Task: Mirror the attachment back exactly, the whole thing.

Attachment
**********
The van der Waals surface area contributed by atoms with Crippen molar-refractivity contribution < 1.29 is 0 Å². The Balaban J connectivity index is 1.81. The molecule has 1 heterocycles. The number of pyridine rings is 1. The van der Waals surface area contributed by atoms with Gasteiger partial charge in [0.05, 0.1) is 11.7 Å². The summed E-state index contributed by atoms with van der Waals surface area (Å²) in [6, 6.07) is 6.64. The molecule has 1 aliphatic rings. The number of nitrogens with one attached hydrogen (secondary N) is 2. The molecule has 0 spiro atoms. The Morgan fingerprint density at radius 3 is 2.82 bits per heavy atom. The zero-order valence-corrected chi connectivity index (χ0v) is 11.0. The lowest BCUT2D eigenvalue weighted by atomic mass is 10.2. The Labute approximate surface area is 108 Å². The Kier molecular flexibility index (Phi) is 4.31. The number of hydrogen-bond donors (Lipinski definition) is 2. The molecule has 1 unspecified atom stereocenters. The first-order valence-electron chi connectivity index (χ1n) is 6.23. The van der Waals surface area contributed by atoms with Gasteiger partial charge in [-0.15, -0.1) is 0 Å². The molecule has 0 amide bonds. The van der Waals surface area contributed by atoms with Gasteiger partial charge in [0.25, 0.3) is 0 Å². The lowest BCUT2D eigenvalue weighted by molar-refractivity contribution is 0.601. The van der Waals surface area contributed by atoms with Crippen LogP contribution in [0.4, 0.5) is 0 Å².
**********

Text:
The van der Waals surface area contributed by atoms with Crippen molar-refractivity contribution < 1.29 is 0 Å². The Balaban J connectivity index is 1.81. The molecule has 1 heterocycles. The number of pyridine rings is 1. The van der Waals surface area contributed by atoms with Gasteiger partial charge in [0.05, 0.1) is 11.7 Å². The summed E-state index contributed by atoms with van der Waals surface area (Å²) in [6, 6.07) is 6.64. The molecule has 1 aliphatic rings. The number of nitrogens with one attached hydrogen (secondary N) is 2. The molecule has 0 spiro atoms. The Morgan fingerprint density at radius 3 is 2.82 bits per heavy atom. The zero-order valence-corrected chi connectivity index (χ0v) is 11.0. The lowest BCUT2D eigenvalue weighted by atomic mass is 10.2. The Labute approximate surface area is 108 Å². The Kier molecular flexibility index (Phi) is 4.31. The number of hydrogen-bond donors (Lipinski definition) is 2. The molecule has 1 unspecified atom stereocenters. The first-order valence-electron chi connectivity index (χ1n) is 6.23. The van der Waals surface area contributed by atoms with Gasteiger partial charge in [-0.15, -0.1) is 0 Å². The molecule has 0 amide bonds. The van der Waals surface area contributed by atoms with Gasteiger partial charge in [0.25, 0.3) is 0 Å². The lowest BCUT2D eigenvalue weighted by molar-refractivity contribution is 0.601. The van der Waals surface area contributed by atoms with Crippen LogP contribution in [0.4, 0.5) is 0 Å².